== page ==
panorama of hundreds of oil derricks on signal

Derricks were so close to one cemetery that graves “generated royalty checks to next-of-kin when oil was drawn from beneath family plots,” notes one historian. By 1923, production would reach 259,000 barrels per day from nearly 300 wells. Above, a detail from a panorama from the Library of Congress collection.

Dave Summers explained in his 2011 article, “The Oil Beneath California,” that when oilfields around Los Angeles began to develop, “Californian production became a significant player on the national stage.” The OilPrice.com article continued:

By 1923 it was producing some 259,000 barrels per day  from some 300 wells, in comparison with Huntington Beach, which was then at 113,000 barrels per day and Santa Fe Springs at 32,000 barrels per day… And, in a foreboding of the future problems of over production, this was the first year in a decade that supply exceeded demand.

Shell Oil Geologists

Signal Hill oil potential had drawn wildcatters south of Los Angeles since 1917, but with no success. Two Royal Dutch Shell Oil Company geologists and a driller persevered. “This was a great exploit and economic risk for the time. Shell Oil Company had just lost $3 million at a failed drilling site in Ventura, five years before,” reported  a Long Beach newspaper.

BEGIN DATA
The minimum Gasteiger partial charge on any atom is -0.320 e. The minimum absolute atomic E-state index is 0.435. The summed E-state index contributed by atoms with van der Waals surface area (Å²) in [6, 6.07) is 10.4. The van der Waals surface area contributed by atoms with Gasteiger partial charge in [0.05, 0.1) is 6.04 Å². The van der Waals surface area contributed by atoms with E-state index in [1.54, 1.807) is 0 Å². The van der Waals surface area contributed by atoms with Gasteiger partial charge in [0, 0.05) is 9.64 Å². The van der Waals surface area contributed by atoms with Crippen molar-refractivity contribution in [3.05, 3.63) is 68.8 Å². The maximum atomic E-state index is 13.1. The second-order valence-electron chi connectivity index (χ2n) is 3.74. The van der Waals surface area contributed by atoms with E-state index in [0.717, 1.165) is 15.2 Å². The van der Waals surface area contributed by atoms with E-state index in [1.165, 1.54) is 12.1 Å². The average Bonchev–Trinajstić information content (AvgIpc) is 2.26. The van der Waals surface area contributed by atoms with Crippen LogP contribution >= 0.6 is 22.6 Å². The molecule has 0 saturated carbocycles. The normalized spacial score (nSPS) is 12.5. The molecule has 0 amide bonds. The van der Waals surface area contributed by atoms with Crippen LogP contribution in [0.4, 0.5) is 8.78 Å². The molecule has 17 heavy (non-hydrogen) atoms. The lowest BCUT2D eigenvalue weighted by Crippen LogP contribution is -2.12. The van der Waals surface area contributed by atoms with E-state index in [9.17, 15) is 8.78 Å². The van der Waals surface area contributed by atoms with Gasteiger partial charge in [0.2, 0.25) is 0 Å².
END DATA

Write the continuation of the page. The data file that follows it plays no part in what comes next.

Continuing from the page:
Alamitos No. 1 well at Signal Hill in 1954

A 1954 photograph of the Alamitos No. 1 well — and the monument dedicated on May 3, 1952, “as a tribute to the petroleum pioneers for their success here…”

Although another “dry hole” would be expensive, Shell geologists Frank Hayes and Alvin Theodore Schwennesen spudded their well in March 1921. Driller O.P. “Happy” Yowells believed oil lay deeper than earlier “dusters” had attempted to reach. By summer his steam-powered cable tool rig has him close. On June 23, 1921, at a depth of 3,114 feet, the wildcat well for Shell Oil erupted, revealing a petroleum reserve that extended to nearby Long Beach.

According to the Paleontological Research Institution,  Signal Hill became the biggest oil field the already productive Southern California region had ever seen. This made California, “the nation’s number-one producing state, and in 1923, California was the source of one-quarter of the world’s entire output of oil!”

Decades before Signal Hill, another giant southern California oilfield had been discovered in 1892. A struggling prospector drilled into tar seeps he found near present-day Dodger Stadium. Read Discovering Los Angeles Oilfields.

Signal Hill Oil Park